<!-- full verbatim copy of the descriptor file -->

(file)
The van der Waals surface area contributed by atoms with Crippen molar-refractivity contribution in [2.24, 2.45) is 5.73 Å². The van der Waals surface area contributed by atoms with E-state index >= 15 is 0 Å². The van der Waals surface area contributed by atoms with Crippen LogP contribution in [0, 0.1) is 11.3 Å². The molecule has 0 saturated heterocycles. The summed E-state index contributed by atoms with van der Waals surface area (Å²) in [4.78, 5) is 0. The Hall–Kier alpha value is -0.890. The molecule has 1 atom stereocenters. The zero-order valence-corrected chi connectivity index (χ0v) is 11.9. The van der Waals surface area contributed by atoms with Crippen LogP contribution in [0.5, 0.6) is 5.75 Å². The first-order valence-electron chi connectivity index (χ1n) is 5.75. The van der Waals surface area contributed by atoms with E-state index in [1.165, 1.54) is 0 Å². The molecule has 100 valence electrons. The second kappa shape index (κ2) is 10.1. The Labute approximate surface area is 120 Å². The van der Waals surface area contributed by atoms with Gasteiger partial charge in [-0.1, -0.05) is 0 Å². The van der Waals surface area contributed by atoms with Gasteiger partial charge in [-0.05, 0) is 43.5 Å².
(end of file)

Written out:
The van der Waals surface area contributed by atoms with Crippen molar-refractivity contribution in [2.24, 2.45) is 5.73 Å². The van der Waals surface area contributed by atoms with E-state index >= 15 is 0 Å². The van der Waals surface area contributed by atoms with Crippen LogP contribution in [0, 0.1) is 11.3 Å². The molecule has 0 saturated heterocycles. The summed E-state index contributed by atoms with van der Waals surface area (Å²) in [4.78, 5) is 0. The Hall–Kier alpha value is -0.890. The molecule has 1 atom stereocenters. The zero-order valence-corrected chi connectivity index (χ0v) is 11.9. The van der Waals surface area contributed by atoms with Crippen LogP contribution in [0.5, 0.6) is 5.75 Å². The first-order valence-electron chi connectivity index (χ1n) is 5.75. The van der Waals surface area contributed by atoms with E-state index in [1.165, 1.54) is 0 Å². The molecule has 100 valence electrons. The second kappa shape index (κ2) is 10.1. The Labute approximate surface area is 120 Å². The van der Waals surface area contributed by atoms with Gasteiger partial charge in [-0.1, -0.05) is 0 Å². The van der Waals surface area contributed by atoms with Gasteiger partial charge in [-0.05, 0) is 43.5 Å².